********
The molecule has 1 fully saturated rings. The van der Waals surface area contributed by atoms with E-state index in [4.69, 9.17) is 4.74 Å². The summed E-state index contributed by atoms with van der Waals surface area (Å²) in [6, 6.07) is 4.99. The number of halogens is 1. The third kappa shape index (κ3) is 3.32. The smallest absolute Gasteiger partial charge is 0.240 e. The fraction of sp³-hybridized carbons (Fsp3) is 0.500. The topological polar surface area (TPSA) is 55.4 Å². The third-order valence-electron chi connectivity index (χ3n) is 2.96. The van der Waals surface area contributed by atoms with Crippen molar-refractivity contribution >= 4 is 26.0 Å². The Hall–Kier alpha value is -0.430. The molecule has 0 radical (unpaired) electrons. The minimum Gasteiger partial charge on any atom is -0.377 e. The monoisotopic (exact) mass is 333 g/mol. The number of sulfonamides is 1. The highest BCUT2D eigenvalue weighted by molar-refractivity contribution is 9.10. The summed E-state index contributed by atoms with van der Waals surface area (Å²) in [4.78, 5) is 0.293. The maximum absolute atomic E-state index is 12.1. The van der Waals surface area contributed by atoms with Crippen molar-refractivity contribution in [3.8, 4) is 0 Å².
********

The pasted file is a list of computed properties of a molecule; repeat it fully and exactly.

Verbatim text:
The molecule has 1 fully saturated rings. The van der Waals surface area contributed by atoms with E-state index in [4.69, 9.17) is 4.74 Å². The summed E-state index contributed by atoms with van der Waals surface area (Å²) in [6, 6.07) is 4.99. The number of halogens is 1. The third kappa shape index (κ3) is 3.32. The smallest absolute Gasteiger partial charge is 0.240 e. The fraction of sp³-hybridized carbons (Fsp3) is 0.500. The topological polar surface area (TPSA) is 55.4 Å². The third-order valence-electron chi connectivity index (χ3n) is 2.96. The van der Waals surface area contributed by atoms with Crippen molar-refractivity contribution >= 4 is 26.0 Å². The Hall–Kier alpha value is -0.430. The molecule has 0 radical (unpaired) electrons. The minimum Gasteiger partial charge on any atom is -0.377 e. The monoisotopic (exact) mass is 333 g/mol. The number of sulfonamides is 1. The highest BCUT2D eigenvalue weighted by molar-refractivity contribution is 9.10. The summed E-state index contributed by atoms with van der Waals surface area (Å²) in [4.78, 5) is 0.293. The maximum absolute atomic E-state index is 12.1. The van der Waals surface area contributed by atoms with Crippen molar-refractivity contribution in [3.8, 4) is 0 Å².